Meet Kudia

Wednesday, November 14, 2012 - 12:00pm

Kudia was one of the first Tchimpounga chimpanzees to be transferred to Tchindzoulou Island.  She received this special honor because of her independent and courageous nature, as well as her excellent health.

Transfer day was September 20.  This date will remain very important for everyone at the Jane Goodall Institute (JGI) as it marked a great step forward for the Tchimpounga chimpanzees, a step that could not have happened without the hard work of the JGI team and all our partners.
Before this auspicious day, Kudia was separated from the other chimpanzees in her group and was housed with Vitika, a large female adolescent with fawny colored hair.  Kudia didn't understand why she was separated from her friends Kauka, Manisa, Zimbana and all the others.  She also didn’t understand why she was with Vitika, a chimpanzee she hadn’t seen for quite some time.  For the next several days, the two chimpanzees stayed together in the dormitory while the JGI team observed their health and interactions while finishing last-minute tasks on the island.
When the momentous day arrived, it was necessary to anesthetize Kudia and Vitika in order to put them into the wooden transport boxes.  When Kudia woke up, she found herself alone in her box with light coming through the bars of the sliding door.  Vitika was fast asleep in another box in front of her.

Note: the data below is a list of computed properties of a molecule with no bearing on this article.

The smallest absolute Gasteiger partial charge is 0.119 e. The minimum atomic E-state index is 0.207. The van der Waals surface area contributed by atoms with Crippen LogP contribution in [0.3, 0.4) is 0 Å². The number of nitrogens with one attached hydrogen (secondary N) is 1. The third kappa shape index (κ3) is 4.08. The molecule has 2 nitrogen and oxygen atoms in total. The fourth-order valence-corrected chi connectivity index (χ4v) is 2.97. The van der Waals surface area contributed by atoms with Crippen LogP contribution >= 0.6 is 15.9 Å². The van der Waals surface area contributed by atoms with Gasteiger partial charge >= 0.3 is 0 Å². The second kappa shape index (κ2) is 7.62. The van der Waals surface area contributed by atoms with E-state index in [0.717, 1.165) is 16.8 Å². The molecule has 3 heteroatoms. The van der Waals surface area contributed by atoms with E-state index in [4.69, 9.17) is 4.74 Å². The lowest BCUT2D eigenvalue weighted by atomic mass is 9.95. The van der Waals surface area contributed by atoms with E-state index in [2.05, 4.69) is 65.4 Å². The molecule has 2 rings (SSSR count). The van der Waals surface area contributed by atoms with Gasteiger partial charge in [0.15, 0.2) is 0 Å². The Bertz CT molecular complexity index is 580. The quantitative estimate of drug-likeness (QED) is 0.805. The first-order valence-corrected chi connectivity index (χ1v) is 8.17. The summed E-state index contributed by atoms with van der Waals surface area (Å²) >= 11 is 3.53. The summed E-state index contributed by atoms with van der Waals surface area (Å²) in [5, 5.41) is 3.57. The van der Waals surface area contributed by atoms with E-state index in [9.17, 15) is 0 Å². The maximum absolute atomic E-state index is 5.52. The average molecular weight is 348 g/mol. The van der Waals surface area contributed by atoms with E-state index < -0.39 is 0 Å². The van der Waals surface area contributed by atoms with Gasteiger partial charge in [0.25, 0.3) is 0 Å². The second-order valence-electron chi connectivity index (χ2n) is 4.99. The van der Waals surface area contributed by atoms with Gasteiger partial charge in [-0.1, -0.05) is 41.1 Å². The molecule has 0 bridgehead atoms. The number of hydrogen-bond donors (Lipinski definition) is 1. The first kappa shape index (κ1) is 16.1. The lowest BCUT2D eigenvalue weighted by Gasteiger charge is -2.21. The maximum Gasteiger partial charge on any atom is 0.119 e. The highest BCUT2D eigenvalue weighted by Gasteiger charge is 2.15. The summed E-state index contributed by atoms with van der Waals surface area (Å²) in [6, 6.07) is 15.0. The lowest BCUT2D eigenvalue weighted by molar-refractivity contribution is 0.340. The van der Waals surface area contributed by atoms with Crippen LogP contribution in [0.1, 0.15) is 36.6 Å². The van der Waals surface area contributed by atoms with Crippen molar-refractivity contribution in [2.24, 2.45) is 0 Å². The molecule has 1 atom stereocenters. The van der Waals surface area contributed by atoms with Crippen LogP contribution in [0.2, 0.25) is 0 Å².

JGI vehicles transported the boxes containing the two chimpanzees to the edge of the Kouilou River.  A boat waiting on the riverbank brought the chimpanzees to Tchindzoulou.  During the voyage, Kudia rested calmly in the straw in her box.  When the boat’s motor suddenly stopped and the vessel landed on the island, Kudia saw Tchindzoulou’s dense vegetation for the first time.
Kudia’s box was quite heavy and required six men to carry it into the forest.  Vitika’s box followed and was placed next to Kudia’s.  When everything was ready, JGI-Congo Director Dr. Rebeca Atencia and senior caregivers Adolphe, Serge and Jean Maboto took action.  Jean had the honor of opening the box holding Kudia.  He pulled the sliding door up with force and Kudia rushed out into the lush forest without pausing.  Adolphe then opened Vitika’s box, but she exited quietly with a little apprehension.  Rebeca encouraged Vitika to follow Kudia, and Vitika disappeared into the lianas, a type of woody vine, just like in the ending of a fairy tale.
Kudia is enjoying the experience of relative liberty on Tchindzoulou with Vitika, as well as Louise, Tambikissa, Ouband, and Silaho, the other chimpanzees who have since been released.  Moving ahead, her life will be very different.  Kudia will make nests and sleep in the trees, run on the damp ground, eat wild fruits, play, and enjoy her time in the wonderful island forest.  In the future, more chimpanzees will be transferred from Tchimpounga to the island and Kudia will be reunited with many of her friends.

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